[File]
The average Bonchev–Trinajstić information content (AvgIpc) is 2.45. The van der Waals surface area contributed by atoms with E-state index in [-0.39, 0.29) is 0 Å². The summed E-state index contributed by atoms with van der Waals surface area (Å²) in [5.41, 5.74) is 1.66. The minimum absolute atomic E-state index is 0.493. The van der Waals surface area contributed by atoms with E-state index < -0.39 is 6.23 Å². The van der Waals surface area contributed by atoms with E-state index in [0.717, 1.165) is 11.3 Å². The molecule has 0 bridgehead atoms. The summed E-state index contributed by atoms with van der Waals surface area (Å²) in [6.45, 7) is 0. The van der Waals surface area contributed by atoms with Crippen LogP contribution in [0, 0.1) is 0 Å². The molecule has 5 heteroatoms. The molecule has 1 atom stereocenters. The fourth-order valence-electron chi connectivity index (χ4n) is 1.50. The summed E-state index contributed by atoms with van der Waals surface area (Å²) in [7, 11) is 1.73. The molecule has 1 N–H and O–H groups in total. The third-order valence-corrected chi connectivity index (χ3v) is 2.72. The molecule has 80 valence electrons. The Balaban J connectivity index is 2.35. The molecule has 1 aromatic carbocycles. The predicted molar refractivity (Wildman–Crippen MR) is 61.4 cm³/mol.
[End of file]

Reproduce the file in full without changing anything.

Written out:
The average Bonchev–Trinajstić information content (AvgIpc) is 2.45. The van der Waals surface area contributed by atoms with E-state index in [-0.39, 0.29) is 0 Å². The summed E-state index contributed by atoms with van der Waals surface area (Å²) in [5.41, 5.74) is 1.66. The minimum absolute atomic E-state index is 0.493. The van der Waals surface area contributed by atoms with E-state index < -0.39 is 6.23 Å². The van der Waals surface area contributed by atoms with E-state index in [0.717, 1.165) is 11.3 Å². The molecule has 0 bridgehead atoms. The summed E-state index contributed by atoms with van der Waals surface area (Å²) in [6.45, 7) is 0. The van der Waals surface area contributed by atoms with Crippen LogP contribution in [0, 0.1) is 0 Å². The molecule has 5 heteroatoms. The molecule has 1 atom stereocenters. The fourth-order valence-electron chi connectivity index (χ4n) is 1.50. The summed E-state index contributed by atoms with van der Waals surface area (Å²) in [7, 11) is 1.73. The molecule has 1 N–H and O–H groups in total. The third-order valence-corrected chi connectivity index (χ3v) is 2.72. The molecule has 80 valence electrons. The Balaban J connectivity index is 2.35. The molecule has 1 aromatic carbocycles. The predicted molar refractivity (Wildman–Crippen MR) is 61.4 cm³/mol.